Government policy at centre of housing shambles

Cantillon: The Government does not want to fund local authorities to build social houses

The private sector understandably refused to build while prices were on the floor, and it remains slow to get in the game while legacy tax incentives to hold onto land work their way through the system. Photograph: Getty Images

The private sector understandably refused to build while prices were on the floor, and it remains slow to get in the game while legacy tax incentives to hold onto land work their way through the system. Photograph: Getty Images

 

In 1975 Irish local authorities built 8,794 social housing units; in 1985 this dropped to 6,523; in 2006 the rate was 3,968; in 2015 it fell to 75.

The numbers speak for themselves. The Government does not want to fund local authorities to build social houses.

Instead the State’s 34 local authorities are fast becoming glorified administrators of ever-expanding social housing waiting lists. Supply – from acquisitions, rentals and refurbishments – is increasingly reliant on the private sector.

The Government’s overarching aim has been to address the housing crisis by activating the private sector speculative model, while dealing with the affordability gap at the bottom through rent subsidies.

This is backfiring on a grand scale. The private sector understandably refused to build while prices were on the floor, and it remains slow to get in the game while legacy tax incentives to hold onto land work their way through the system.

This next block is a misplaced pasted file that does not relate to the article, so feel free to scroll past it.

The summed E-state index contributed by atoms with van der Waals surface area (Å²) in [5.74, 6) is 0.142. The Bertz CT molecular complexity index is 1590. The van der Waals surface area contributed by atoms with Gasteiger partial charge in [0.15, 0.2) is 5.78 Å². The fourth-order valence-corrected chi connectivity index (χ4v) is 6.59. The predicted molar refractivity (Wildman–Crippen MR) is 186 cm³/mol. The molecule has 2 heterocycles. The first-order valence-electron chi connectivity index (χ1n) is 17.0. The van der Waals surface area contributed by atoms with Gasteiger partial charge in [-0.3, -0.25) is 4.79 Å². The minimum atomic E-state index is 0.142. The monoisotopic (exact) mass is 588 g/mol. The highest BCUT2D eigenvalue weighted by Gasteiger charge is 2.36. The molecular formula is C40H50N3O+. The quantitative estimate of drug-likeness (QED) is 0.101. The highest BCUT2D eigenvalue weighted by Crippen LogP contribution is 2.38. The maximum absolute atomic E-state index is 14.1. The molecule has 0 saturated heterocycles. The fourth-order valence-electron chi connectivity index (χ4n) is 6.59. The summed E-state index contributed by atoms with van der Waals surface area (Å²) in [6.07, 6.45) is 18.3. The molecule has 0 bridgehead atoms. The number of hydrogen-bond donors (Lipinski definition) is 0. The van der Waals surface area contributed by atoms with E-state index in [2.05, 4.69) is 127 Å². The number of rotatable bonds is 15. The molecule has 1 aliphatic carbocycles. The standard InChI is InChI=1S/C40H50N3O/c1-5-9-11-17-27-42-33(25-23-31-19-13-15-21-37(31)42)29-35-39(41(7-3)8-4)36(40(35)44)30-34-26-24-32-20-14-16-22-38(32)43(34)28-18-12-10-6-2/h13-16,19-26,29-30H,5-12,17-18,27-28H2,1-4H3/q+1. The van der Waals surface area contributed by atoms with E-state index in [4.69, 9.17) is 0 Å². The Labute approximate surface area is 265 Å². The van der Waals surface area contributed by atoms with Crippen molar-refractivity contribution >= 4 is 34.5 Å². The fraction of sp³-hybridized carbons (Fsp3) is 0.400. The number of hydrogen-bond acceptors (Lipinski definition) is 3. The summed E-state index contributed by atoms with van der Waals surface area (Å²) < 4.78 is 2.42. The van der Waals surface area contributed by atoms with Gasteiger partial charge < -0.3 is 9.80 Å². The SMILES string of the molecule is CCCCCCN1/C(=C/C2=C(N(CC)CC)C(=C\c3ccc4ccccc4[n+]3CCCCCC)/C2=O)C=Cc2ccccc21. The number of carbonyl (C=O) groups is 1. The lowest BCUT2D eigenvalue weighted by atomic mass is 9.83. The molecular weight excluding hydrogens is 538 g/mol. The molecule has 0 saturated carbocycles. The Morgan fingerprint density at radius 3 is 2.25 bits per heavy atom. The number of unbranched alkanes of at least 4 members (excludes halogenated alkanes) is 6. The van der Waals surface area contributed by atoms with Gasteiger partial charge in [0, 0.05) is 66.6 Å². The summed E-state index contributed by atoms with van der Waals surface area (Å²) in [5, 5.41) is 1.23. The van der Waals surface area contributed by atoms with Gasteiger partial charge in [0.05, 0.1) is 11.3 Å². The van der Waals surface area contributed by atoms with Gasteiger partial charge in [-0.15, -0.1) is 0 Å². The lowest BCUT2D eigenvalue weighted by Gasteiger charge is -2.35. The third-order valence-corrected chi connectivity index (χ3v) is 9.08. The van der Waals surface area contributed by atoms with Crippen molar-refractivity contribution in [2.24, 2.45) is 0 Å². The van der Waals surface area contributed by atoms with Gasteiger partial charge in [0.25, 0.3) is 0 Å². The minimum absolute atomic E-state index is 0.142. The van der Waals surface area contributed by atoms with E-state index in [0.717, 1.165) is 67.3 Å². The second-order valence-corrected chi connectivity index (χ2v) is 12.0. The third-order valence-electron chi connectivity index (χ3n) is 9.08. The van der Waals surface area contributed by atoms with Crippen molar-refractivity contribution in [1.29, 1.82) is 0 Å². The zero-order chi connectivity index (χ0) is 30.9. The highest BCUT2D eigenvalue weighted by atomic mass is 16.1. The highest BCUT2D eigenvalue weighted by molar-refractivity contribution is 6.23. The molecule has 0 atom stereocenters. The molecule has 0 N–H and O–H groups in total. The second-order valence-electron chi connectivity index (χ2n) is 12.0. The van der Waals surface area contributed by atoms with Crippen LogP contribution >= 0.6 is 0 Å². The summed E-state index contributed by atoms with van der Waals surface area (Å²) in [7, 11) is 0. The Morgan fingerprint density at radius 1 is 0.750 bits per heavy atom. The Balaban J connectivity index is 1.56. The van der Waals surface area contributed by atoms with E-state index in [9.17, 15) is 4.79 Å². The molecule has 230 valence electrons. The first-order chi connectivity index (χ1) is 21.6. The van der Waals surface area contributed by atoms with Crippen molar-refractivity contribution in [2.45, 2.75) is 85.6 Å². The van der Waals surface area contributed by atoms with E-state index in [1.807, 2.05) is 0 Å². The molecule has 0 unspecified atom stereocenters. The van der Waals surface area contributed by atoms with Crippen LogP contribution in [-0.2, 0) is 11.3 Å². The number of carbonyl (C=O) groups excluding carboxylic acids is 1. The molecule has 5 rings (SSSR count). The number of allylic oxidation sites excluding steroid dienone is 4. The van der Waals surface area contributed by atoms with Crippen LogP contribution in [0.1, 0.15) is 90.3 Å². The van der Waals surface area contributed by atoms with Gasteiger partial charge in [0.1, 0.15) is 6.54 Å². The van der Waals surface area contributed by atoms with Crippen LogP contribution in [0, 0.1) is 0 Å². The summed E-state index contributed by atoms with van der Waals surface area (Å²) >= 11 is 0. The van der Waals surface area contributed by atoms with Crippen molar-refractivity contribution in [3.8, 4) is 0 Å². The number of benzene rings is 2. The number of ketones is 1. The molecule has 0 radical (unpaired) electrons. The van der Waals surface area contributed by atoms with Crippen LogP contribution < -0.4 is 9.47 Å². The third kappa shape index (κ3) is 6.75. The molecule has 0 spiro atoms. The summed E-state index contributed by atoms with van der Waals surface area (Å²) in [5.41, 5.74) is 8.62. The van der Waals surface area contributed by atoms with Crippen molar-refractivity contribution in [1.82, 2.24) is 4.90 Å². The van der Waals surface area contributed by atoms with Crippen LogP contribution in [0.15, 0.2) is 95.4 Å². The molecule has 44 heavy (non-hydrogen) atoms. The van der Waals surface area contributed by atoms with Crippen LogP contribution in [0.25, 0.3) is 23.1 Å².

In 2012, finance minister Michael Noonan granted a capital gains tax holiday for investors who bought prior to the end of 2013 and held the property for seven years or more in bid to attract investment in the crash-hit market. The measure was later extended to end-2014.

Now the Government, stuck in reactive policy mode, is about to pull the other lever – a land-hoarding tax – in a bid to bolster building activity.

Rent subsidies have only added to the strength of rent inflation, which in turn has required greater Government subsidies in a sort of self-perpetuating circle.

For much of the last century social housing was a valuable counterbalance to the private sector market, buttressing supply when output slowed; peeling back when the latter oversupplied. This kept property prices and rents on a relatively even keel, and maintained employment in construction sector at steady rates.

Now social housing, or the absence of it, does the opposite, reinforcing private market trends. Essentially, the collapse in social housing provision since the crash has only added to the crisis by further removing supply at one end of the market instead of picking up the slack like in the past.

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